Zeidler, Tom; Kirch, Michael W.
A pilot study examined whether there is a "caste system" within the forensics community; what graduate students, faculty coaches, and tournament administrators can do to foster a sense of community and break down the caste system; and the role that formal and informal mentoring can play in this process. A survey was completed by 17…
This article explores how online pathfinders can best meet the information needs of graduate students and foster advanced research. The article reviews the literature on pathfinders, including the historic characteristics of print pathfinders, and the recommendations that have emerged for online pathfinder content. The article explores the…
Citation analysis of dissertations was used to explore the interdisciplinary nature of education graduate students' research. A sample of curriculum and instruction dissertations, and their bibliographies we studied using citation analysis methods and analysis of "Digital Dissertation" records. Research methodologies were also explored.…
Kinnier, Richard T.; Cabianca, William A.; Garos, Shelia; Barton, J. Michelle
Describes how responsible 123 counseling graduate students believe that individuals are (or should be) for 23 specific conditions or predicaments in their lives. States that it is important for counselors to be aware of their particular responsibility biases and recognize the effect such beliefs can have on their clients. (MKA)
French, Jennifer A.
One-hundred and eleven graduate students enrolled in a clinical psychology training program (PsyD) participated in a research study that examined the ethical decision-making processes and factors that have been proposed to influence behavior (Smith, McGuire, Abbott, & Blau, 1991). Using a two-part questionnaire, data regarding the ethical…
Badenhorst, Cecile; Moloney, Cecilia; Rosales, Janna; Dyer, Jennifer; Ru, Lina
Graduate writing is receiving increasing attention, particularly in contexts of diverse student bodies and widening access to universities. In many of these contexts, writing is seen as "a problem" in need of fixing. Often, the problem and the solution are perceived as being solely located in notions of deficit in individuals and not in…
Adams, Caralee J.
To give students an incentive to work hard--and save education dollars along the way--some states are encouraging early high school graduation by ramping up curricula or giving college scholarships. As a money-saving measure for families and states, lawmakers are allowing early high school exits and providing tuition aid. The policies emphasize…
Lee, B. Brian; Lee, Jungsun
The authors examined an association between mathematical content in college-level curricula and beginning salaries of graduating students on the basis of data collected from a public university in the southern region of the United States. The authors classified the mathematical content requirements of the curricula into the following 5 groups…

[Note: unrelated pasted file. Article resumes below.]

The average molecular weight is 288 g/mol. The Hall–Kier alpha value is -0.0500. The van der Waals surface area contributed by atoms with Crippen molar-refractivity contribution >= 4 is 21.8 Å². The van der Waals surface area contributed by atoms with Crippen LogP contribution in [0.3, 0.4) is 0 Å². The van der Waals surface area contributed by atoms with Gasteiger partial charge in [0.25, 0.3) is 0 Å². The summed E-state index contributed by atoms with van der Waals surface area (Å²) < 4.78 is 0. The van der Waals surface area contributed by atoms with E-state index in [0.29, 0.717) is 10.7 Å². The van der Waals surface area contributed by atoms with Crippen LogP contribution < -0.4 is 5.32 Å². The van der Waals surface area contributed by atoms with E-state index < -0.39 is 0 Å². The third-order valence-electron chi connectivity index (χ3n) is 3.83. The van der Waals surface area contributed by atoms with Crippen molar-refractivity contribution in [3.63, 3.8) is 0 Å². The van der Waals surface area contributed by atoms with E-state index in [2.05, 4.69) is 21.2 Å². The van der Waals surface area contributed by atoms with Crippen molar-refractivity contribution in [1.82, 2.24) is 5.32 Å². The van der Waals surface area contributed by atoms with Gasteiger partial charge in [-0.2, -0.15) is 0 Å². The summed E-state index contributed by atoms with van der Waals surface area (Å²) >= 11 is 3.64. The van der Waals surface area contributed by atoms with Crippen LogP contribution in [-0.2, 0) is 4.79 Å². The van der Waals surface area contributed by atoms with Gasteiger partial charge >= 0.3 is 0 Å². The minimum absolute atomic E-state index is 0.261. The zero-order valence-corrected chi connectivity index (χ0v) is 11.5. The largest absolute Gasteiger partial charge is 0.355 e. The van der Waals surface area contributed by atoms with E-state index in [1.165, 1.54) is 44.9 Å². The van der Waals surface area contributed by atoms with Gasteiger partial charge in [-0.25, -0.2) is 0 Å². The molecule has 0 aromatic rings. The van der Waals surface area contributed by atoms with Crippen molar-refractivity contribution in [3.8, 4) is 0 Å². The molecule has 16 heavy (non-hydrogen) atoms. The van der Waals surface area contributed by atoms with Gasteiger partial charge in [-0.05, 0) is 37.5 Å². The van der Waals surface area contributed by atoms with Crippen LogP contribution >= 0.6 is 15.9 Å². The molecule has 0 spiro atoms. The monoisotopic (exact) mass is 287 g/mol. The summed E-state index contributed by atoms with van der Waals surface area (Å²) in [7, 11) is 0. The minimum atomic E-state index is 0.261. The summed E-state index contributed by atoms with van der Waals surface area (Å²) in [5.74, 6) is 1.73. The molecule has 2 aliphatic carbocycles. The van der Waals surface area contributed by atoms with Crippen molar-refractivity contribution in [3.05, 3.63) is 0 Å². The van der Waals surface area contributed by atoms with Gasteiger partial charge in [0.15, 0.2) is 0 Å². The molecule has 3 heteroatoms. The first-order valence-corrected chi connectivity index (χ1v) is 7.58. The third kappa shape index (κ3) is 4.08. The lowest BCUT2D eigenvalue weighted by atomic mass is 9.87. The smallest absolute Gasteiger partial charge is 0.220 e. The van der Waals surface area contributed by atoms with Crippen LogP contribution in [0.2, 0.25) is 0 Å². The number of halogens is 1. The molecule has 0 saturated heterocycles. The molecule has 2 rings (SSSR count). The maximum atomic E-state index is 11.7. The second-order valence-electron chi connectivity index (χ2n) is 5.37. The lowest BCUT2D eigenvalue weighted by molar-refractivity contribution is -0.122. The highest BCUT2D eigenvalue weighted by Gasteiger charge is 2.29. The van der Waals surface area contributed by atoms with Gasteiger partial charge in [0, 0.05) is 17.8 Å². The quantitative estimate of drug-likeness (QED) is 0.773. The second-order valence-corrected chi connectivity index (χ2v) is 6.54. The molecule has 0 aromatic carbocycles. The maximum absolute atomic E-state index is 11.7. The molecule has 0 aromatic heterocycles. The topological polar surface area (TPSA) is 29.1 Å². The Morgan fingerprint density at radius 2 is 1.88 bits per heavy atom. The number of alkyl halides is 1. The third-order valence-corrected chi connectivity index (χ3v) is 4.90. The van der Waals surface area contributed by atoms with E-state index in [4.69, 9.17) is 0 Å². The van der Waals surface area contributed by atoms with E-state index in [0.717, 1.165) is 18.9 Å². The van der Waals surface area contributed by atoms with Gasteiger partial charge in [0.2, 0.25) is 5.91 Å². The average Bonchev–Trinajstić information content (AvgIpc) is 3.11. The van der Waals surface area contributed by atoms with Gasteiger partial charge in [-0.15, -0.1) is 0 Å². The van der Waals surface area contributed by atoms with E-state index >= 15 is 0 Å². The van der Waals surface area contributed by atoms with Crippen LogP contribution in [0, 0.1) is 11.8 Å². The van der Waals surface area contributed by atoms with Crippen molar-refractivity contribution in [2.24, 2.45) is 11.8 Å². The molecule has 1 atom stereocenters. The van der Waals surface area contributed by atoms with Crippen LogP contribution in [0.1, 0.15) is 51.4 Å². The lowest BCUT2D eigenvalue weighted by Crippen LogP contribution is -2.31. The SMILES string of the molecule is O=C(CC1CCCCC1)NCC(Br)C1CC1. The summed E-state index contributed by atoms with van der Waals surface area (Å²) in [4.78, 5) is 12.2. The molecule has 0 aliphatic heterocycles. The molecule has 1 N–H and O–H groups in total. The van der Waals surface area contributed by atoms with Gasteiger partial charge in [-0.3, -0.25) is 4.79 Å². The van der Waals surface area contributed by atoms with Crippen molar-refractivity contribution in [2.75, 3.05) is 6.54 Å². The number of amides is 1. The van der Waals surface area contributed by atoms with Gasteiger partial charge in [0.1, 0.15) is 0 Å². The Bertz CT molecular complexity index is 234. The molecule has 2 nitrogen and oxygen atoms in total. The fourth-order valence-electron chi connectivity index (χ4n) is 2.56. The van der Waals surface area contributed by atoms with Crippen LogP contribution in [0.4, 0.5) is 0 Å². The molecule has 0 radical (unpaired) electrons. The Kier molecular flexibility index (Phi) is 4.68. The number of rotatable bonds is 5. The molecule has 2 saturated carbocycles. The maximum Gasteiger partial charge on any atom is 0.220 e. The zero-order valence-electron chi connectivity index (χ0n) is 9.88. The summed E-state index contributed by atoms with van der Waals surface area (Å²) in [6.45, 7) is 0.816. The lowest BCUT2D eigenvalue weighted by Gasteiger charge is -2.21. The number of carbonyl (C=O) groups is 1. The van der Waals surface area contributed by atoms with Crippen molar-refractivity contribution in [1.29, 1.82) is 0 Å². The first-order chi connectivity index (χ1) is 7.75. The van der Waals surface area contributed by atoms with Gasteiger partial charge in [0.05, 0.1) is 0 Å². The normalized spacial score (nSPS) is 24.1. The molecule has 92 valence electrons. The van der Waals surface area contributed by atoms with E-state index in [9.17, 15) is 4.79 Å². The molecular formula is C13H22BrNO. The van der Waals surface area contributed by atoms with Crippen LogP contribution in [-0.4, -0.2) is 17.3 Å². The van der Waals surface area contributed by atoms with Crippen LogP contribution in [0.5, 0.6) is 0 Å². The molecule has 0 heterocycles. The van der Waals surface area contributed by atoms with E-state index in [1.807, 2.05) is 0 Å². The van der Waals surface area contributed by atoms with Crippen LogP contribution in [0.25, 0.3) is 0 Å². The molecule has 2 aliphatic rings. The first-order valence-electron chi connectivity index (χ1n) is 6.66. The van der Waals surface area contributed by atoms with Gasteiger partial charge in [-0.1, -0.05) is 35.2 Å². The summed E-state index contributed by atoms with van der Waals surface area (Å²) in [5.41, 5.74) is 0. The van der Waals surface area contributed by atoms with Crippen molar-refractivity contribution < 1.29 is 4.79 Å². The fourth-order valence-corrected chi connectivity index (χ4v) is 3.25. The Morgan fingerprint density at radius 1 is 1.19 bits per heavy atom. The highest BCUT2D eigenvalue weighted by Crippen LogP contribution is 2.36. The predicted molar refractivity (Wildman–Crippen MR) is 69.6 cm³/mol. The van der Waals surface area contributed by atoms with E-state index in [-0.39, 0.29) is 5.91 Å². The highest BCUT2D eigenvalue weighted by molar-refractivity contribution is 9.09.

Hruby, Paula Jo; Roberts, Thomas B.
This research investigated the prevalence of mystical experiences and how these experiences relate to beliefs about drug addiction, drug use, and spiritual practices. Subjects were 300 undergraduate and graduate students at a large midwestern university who filled out self-report scales on mysticism (Ralph W. Hood, Jr.'s Mysticism Scale) and drug…
Vander Kloet, Marie; Aspenlieder, Erin
In this article, we examine how our work in educational development, specifically in graduate student training, enacts the logic of neoliberalism in higher education in Canada. We approach this examination through a collaborative autoethnographic consideration of and reflection on our practices and experiences as educational developers, the design…
Garritano, Jeremy R.
This article provides information on a chemical information literacy program designed primarily for new graduate students. The full implementation of this program is discussed, including defining its purpose, topics covered, content presented, methods of marketing, and evaluation. The result is a series of voluntary seminars given biweekly…
Tieken, Mara Casey
This article documents the first stage of the qualitative research process: "entering the field." In it, the author, a young graduate student, uses portraiture to describe her journey to find a "research site" and then establish a "research relationship" with this community, a town in rural Arkansas. This portrait…
Calpito, Kimvy V.
Graduate students handle many outside factors while attempting to complete their degree. Examples of factors consist of "age, career state, personal life circumstances, reasons for pursuing an education, and finances" (Cooke, Sims, & Peyrefitte, 1995, p. 677). Stressful factors tend to lead into increased attrition rates at higher education…
Graham, Janet G.; Picklo, Anna R.
A course in English for academic purposes designed for graduate students needing specialized continuing development of their language skills is described. The course focuses on improving intelligibility, fluency, and accuracy of speech skills required in various disciplines in academic and professional contexts, and provides individualized…
Duncan-Daston, Rana; Schneller, Debora
Evolving developments in psychodynamic theory have strengthened it as an evidence-based approach and have made it concordant with social work's strengths-based, multicultural perspective. An elective focused on teaching fundamental concepts of psychodynamic psychotherapy was developed for graduate social work students based on Kolb's theory of…